Football season starts soon and players are training to take the field. From the youngest players in grade school to the professional athletes taking the field before millions of fans, concussions are frequent discussion topics. As athletes who suffered traumatic brain injury (“TBI”) file more lawsuits, the manufacturers of safety equipment strive to offer new products that could help prevent concussion injury and damage. It makes sense that a properly fitting helmet could reduce impact to a player’s head, but what about the brain? Can high-tech helmets prevent concussions?
A recent article published in Athletic Business, a popular resource site for athletics professionals, focuses on vendors offering high-tech helmets.[i] Reviewing and commenting on research by Dr. Timothy McGuine and researchers at the University of Wisconsin, AB writers ask, “Is that new technology actually doing any good? New research would say no.” The article, published by UW Health Sports Medicine, “Sports Medicine Research: Helmets and Concussions,” reports the studies of Dr. McGuine and Dr. Alison Brooks.[ii]
“UW Health Sports Medicine is leading a research study to assess the effect of helmet brand on the incidence of sport related concussion in high school football players.”[iii]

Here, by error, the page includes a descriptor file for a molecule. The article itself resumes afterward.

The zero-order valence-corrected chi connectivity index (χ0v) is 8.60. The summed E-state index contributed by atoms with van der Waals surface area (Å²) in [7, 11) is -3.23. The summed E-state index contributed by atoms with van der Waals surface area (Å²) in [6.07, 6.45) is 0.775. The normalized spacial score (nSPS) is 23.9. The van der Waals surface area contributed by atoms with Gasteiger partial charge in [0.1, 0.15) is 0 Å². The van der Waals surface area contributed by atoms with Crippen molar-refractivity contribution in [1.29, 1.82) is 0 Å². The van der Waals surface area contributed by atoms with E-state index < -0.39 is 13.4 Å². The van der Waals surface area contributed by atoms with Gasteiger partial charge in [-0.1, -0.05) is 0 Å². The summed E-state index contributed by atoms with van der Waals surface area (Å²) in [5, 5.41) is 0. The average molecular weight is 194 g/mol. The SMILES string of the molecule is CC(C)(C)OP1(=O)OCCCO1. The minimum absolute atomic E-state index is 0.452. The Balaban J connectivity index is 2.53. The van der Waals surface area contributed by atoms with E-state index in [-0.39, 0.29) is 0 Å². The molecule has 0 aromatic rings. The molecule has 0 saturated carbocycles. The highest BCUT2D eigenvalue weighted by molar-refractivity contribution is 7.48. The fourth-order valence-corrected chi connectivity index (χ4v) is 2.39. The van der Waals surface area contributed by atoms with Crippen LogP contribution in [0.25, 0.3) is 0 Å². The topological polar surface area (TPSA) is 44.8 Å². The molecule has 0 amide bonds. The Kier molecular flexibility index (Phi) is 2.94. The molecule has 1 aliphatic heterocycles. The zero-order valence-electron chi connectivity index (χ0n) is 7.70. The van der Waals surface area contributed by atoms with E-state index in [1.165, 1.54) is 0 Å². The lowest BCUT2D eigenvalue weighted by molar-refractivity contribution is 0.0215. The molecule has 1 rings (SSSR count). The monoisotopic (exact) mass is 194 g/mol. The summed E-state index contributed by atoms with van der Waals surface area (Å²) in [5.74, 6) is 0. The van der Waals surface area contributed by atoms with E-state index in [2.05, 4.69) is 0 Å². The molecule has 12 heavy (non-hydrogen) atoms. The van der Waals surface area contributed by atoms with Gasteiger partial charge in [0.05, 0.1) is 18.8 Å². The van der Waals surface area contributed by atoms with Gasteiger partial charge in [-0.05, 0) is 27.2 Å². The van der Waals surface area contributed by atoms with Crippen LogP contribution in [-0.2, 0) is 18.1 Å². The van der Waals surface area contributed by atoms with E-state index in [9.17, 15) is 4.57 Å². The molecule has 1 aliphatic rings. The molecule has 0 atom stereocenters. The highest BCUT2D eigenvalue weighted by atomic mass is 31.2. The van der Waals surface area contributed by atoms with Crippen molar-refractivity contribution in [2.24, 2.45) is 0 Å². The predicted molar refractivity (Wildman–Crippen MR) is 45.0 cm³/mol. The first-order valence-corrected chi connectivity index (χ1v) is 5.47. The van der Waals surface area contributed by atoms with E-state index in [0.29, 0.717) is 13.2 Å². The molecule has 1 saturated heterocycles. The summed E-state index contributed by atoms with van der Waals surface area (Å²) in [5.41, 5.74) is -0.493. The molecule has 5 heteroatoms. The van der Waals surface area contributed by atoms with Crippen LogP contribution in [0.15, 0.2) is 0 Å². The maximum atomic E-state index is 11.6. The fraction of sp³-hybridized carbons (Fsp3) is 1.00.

The AB article mentions helmets that incorporate new technology, such as one offered by Schutt Sports.[iv] The UW Health article mentions that there are, “…new helmets with claims of laboratory testing that their “helmets offer the maximum protection” or “reduce the risk of concussion.” Further, the article states, “Unfortunately, there is little, if any evidence that the use of a specific football helmet brand will make it more or less likely that a high school football player will sustain a SRC [Sport-related Concussion] while actually participating in high school football.”
Which manufacturer would you choose if you were the high school athletics professional? The helmets that perform better in a fixed testing environment could help players be safer, but to say there could be safety guarantees in an inherently violent contact sport would be a stretch. The “safer” helmets are one component of player safety. Another important element is player education. Learning how to tackle in safer manners can help prevent injury. Spotting concussion symptoms and reporting them to team physicians can also increase safety.
We look forward to following up with the UW Health researches when they compile and share the incidence of sports-related concussions among the three helmet brands the group is tracking. Michael V. Favia & Associates follows and reports on sports injury topics and trends. The firm represents injured persons including athletes suffering from traumatic brain injuries.
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